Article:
Then, something happened. Again and again and again. English Electric One, English Electric Two, English Electric Full Power. A two cd set with a glorious booklet. And, now, we see what Spawton and Poole had seen for twenty-three years: an idyllic English landscape, marred by human error and the will to destroy. But, also leavened with the will to love, to discover, and to create. English Electric, despite the power implied, is the delicate holding of a soul, a soul that can choose the good or the ill, the true or the terrifying, and the beautiful or the horrific.
And, now, a toast of Wassail to three live dates in London, 2015. There, in the heart of English liberty, the heart of English commerce, and the heart of English dignity. For there, behind wind-swept pioneers, Spitfires, divers and architects, station masters, fallen kings, intriguing uncles, decrepit athletes, shipping manifests, curators, and loyal dogs, lies . . . something.
There, just behind the hedgerow. If you look and listen with attention and care, you’ll find the keepers of all things good, true, and beautiful. They call themselves Big Big Train.
This year, 2015, has absolutely blown me away in terms of quality in music. Since nearly a decade ago, I’ve been convinced that each year is the best prog year ever, only to find that the following year is even better.
Long may this trend continue.
As I’ve had the opportunity to explain before, the five main editors—Carl Olson (AOR), Chris Morrissey (Metal), Craig Breaden (Blues, rock, experimental), and Kevin McCormick (classical)—and I (prog) founded progarchy with the intent of offering writing equal to the music. That is, we felt it only just to write as well as our favorite musicians played. After all, who wants to read a sixth-grade level review of a Big Big Train album? Greg Spawton is extremely smart. Andy Tillison is extremely smart. Leah McHenry is extremely smart. Robin Armstrong is extremely smart. Well, you get the point.
What would be a site dedicated to the beauty of music be without writing and thinking to match the level of the art reviewed?
Have we always succeeded? I’m not sure. Have we always tried to succeed and match the quality of our thinking and writing with the quality of the music we hear? Absolutely. And, whatever the faults of progarchy, I can state with certainty that I believe this website to be one of the finest websites—in terms of writing—that exists on the internet.
Since the founding of progarchy nearly three years ago, our readership has grown and grown, while our base has remained steady. In addition to over 3,000 permanent email subscribers, we get an additional 400 to 8,000+ visits a day, depending on topic. In case you’re interested, our biggest draw is Neal Morse with Rush being a close second.
Yesterday, something somewhat surprising but very nice happened to us. A very, very high quality music label asked us if we’d be willing to advertise. When we started progarchy, we avoided this for two reasons. First, we were brand new and who would want to advertise with us? Second, we wanted to prove our “objectivity” first. Well, objectivity isn’t exactly the right word. Craft, honesty, art? Enthusiasm, certainly. Criticism, often. But, honesty—definitely.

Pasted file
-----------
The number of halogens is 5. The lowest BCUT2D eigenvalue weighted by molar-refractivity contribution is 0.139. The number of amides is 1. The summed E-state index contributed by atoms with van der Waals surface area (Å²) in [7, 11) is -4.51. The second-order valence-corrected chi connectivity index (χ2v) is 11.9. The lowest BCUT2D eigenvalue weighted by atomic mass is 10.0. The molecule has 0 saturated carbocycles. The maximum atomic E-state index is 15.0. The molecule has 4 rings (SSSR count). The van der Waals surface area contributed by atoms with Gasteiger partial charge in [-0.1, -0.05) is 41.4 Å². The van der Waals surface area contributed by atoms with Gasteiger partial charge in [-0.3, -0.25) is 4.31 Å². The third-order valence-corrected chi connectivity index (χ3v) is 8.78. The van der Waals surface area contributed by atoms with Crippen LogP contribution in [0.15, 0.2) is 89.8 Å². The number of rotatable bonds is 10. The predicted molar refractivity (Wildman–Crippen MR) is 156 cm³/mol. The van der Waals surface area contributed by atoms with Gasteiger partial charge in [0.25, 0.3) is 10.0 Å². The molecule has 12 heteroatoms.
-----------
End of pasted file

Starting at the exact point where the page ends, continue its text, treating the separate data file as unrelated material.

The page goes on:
After receiving the offer, I immediately emailed the other four editors. Unanimously, we agreed it was time to promote commercial interests and labels who fight not just for success but for excellence. So, beginning very soon (perhaps as early as tomorrow), you’ll see a brilliant banner and link across the top of progarchy.
I think we’ve proven ourselves over the last 2.9 years. And, just in case you’re worried the money we receive from advertising might just send us on round-the-world junkets, be not afraid. The first thing we’ll do is pay for our domain name for the next 12 months, spruce up the site a bit, and, especially, start indexing our reviews and interviews—making them far more accessible to our readership.
A huge thanks to the editors and authors of progarchy and to all of you reading this.
Yours, in appreciation and humility, Brad
In his first official Progarchy assignment, rookie Progarchist Adam Sears talked to Ted Leonard of Spock’s Beard about their new album, The Oblivion Particle, set for release on August 21st by Inside Out Music. The Oblivion Particle is the follow-up to 2013’s Brief Nocturnes and Dreamless Sleep, as well as Ted’s second SB album on main vocal duty. In addition to the album, they also cover everything black holes to cruise ships to venereal diseases.
PROGARCHY First off, just like to say that the new album is great! It has some of the stuff I’d expect from Spock’s Beard, but it had a lot of new fresh sounds.
TL Yeah, there’s a bit of both, there’s a bit of harkening back on songs like “Tides of Time” and some of the other songs are a bit of a departure, like “Minion”.
PROGARCHY You wrote “Minion” as well as “Hell’s Not Enough”, correct?